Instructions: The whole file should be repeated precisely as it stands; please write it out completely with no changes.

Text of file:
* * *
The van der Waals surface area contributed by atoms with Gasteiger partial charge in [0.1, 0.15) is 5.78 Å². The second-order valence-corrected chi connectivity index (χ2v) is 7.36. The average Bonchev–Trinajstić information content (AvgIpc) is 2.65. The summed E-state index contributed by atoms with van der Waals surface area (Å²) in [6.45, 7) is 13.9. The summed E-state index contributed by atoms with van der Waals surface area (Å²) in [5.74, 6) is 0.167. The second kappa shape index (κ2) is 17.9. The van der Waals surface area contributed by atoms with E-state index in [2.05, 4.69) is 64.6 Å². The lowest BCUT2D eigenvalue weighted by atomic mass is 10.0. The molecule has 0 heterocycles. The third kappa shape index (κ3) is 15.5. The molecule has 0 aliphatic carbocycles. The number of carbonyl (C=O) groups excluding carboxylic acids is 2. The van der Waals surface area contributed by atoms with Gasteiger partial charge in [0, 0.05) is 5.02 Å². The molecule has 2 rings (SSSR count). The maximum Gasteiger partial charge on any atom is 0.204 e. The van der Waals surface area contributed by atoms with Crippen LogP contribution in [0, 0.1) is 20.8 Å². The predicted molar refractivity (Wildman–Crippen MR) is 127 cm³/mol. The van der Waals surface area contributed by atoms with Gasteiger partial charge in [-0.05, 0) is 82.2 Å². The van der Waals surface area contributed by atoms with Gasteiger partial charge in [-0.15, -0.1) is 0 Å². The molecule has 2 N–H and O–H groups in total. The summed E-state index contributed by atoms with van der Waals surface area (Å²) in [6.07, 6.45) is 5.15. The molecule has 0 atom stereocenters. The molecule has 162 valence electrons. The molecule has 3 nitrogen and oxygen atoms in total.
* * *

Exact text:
The van der Waals surface area contributed by atoms with Gasteiger partial charge in [0.1, 0.15) is 5.78 Å². The second-order valence-corrected chi connectivity index (χ2v) is 7.36. The average Bonchev–Trinajstić information content (AvgIpc) is 2.65. The summed E-state index contributed by atoms with van der Waals surface area (Å²) in [6.45, 7) is 13.9. The summed E-state index contributed by atoms with van der Waals surface area (Å²) in [5.74, 6) is 0.167. The second kappa shape index (κ2) is 17.9. The van der Waals surface area contributed by atoms with E-state index in [2.05, 4.69) is 64.6 Å². The lowest BCUT2D eigenvalue weighted by atomic mass is 10.0. The molecule has 0 heterocycles. The third kappa shape index (κ3) is 15.5. The molecule has 0 aliphatic carbocycles. The number of carbonyl (C=O) groups excluding carboxylic acids is 2. The van der Waals surface area contributed by atoms with Gasteiger partial charge in [0, 0.05) is 5.02 Å². The molecule has 2 rings (SSSR count). The maximum Gasteiger partial charge on any atom is 0.204 e. The van der Waals surface area contributed by atoms with Crippen LogP contribution in [0, 0.1) is 20.8 Å². The predicted molar refractivity (Wildman–Crippen MR) is 127 cm³/mol. The van der Waals surface area contributed by atoms with Gasteiger partial charge in [-0.05, 0) is 82.2 Å². The van der Waals surface area contributed by atoms with Gasteiger partial charge in [-0.15, -0.1) is 0 Å². The molecule has 2 N–H and O–H groups in total. The summed E-state index contributed by atoms with van der Waals surface area (Å²) in [6.07, 6.45) is 5.15. The molecule has 0 atom stereocenters. The molecule has 162 valence electrons. The molecule has 3 nitrogen and oxygen atoms in total.